in evaluating candidate, MBA schools look at a few things, the more important factors being (i) prior job experience (ii) GMAT scores and (iii) nationality, because these 3 factors have strong impacts on their rankings (and rankings are v v important to MBA schools, as highly ranked MBA programmes are viewed as a cash cow within the university)...

Prior job experience because it affects post MBA pay (i.e. if you are a consultant or ibanker pre MBA, chances are you get a pretty high paying job after your MBA, which will skew the school's average salary statistic upwards). GMAT scores cos its one of the factors of MBA rankings. Nationality because student diversity is also one of the factors of MBA rankings.

As a Singaporean, you already have a plus point because you will contribute to the diversity of the university be it a US or UK uni. If you are consultant with a high GMAT score, you are a shoo-in. But if your previous job experience is nothing to shout about (like mine, which was why i was thinking of doing a MBA in the first place), then I would focus an extraordinary amount of effort in doing well in the GMAT exam.

If you can get 750 and above, you greatly enhance your chances because some schools manage the various MBA ranking factors on a portfolio basis i.e. (instead of targeting for a class full of bankers/consultants with high GMATs, which is not easy) balance a few banker/consultant types with middling GMAT scores with a few students with spectacular GMAT scores, such that on average, both the average post MBA salaries and the GMAT scores look respectable.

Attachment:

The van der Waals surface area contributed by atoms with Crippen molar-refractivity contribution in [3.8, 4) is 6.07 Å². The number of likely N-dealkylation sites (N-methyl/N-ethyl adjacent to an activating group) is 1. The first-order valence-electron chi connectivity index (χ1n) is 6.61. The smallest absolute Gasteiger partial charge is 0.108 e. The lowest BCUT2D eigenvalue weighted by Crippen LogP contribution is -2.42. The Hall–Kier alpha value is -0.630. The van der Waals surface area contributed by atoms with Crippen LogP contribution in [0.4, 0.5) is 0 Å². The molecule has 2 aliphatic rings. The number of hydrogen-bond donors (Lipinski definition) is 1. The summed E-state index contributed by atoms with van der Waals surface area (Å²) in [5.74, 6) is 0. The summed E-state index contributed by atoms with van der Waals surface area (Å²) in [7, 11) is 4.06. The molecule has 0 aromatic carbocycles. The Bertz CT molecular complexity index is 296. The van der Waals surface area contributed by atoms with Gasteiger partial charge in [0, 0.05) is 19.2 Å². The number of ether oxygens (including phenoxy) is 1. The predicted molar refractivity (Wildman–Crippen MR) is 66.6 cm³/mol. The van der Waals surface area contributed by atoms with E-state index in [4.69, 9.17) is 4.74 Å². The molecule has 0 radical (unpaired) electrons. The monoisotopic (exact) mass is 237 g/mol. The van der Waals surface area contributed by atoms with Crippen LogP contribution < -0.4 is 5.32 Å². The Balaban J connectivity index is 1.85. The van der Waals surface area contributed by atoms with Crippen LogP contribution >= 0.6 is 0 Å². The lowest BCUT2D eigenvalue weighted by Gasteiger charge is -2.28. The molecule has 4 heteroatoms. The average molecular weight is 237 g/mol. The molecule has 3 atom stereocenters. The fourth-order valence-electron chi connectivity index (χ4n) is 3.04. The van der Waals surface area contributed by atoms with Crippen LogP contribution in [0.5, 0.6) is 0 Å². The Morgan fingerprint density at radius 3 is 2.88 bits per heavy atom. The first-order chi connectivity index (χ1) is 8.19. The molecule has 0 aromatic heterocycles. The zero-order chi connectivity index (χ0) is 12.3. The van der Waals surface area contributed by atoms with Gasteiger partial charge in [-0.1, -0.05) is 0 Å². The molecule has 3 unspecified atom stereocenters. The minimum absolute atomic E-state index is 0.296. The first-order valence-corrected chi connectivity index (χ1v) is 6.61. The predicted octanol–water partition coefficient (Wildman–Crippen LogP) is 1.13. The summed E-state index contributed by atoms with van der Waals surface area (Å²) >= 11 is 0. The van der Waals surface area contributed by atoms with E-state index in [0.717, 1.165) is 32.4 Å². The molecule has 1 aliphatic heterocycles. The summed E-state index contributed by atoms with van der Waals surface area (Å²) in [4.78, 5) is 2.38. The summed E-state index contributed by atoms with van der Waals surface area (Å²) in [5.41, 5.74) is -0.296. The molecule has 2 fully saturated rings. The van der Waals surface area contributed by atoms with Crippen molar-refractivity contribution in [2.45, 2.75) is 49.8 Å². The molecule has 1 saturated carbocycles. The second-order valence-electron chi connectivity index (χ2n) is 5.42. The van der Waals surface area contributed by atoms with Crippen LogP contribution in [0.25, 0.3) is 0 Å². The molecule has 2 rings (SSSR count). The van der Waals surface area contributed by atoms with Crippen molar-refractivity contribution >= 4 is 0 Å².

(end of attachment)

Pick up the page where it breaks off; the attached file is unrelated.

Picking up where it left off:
so long story short, get a few years working experience, and focus on doing very well on your GMAT, and you should be ok... there's no guarantee of course, as with everything else in life, but you optimize your probabilities...

financepil 03-06-2011 08:14 AM

Thanks mate.Wise advie for me to consider.After completeing my Engineering degree gonna grab a engineer job first(cos it's tough to find a finance job ) mean while planning to do CFA qualification and sit for Dec exam hopefully after level 1 would seek for some finance job!!! and will continue doing level 2 & 3 !!!!!
What kind of FO jobs do u recommend for me to consider given that im a engineering grad(part time degree) good with no's/stats/maths thou!!!

Unregistered 04-06-2011 11:26 PM

Quote:

Originally Posted by financepil (Post 12888)
Thanks mate.Wise advie for me to consider.After completeing my Engineering degree gonna grab a engineer job first(cos it's tough to find a finance job ) mean while planning to do CFA qualification and sit for Dec exam hopefully after level 1 would seek for some finance job!!! and will continue doing level 2 & 3 !!!!!
What kind of FO jobs do u recommend for me to consider given that im a engineering grad(part time degree) good with no's/stats/maths thou!!!

To be honest, there is no straightforward answer. The best way for an engineer to break into the finance industry is via a related role i.e. IT or programming role in a bank.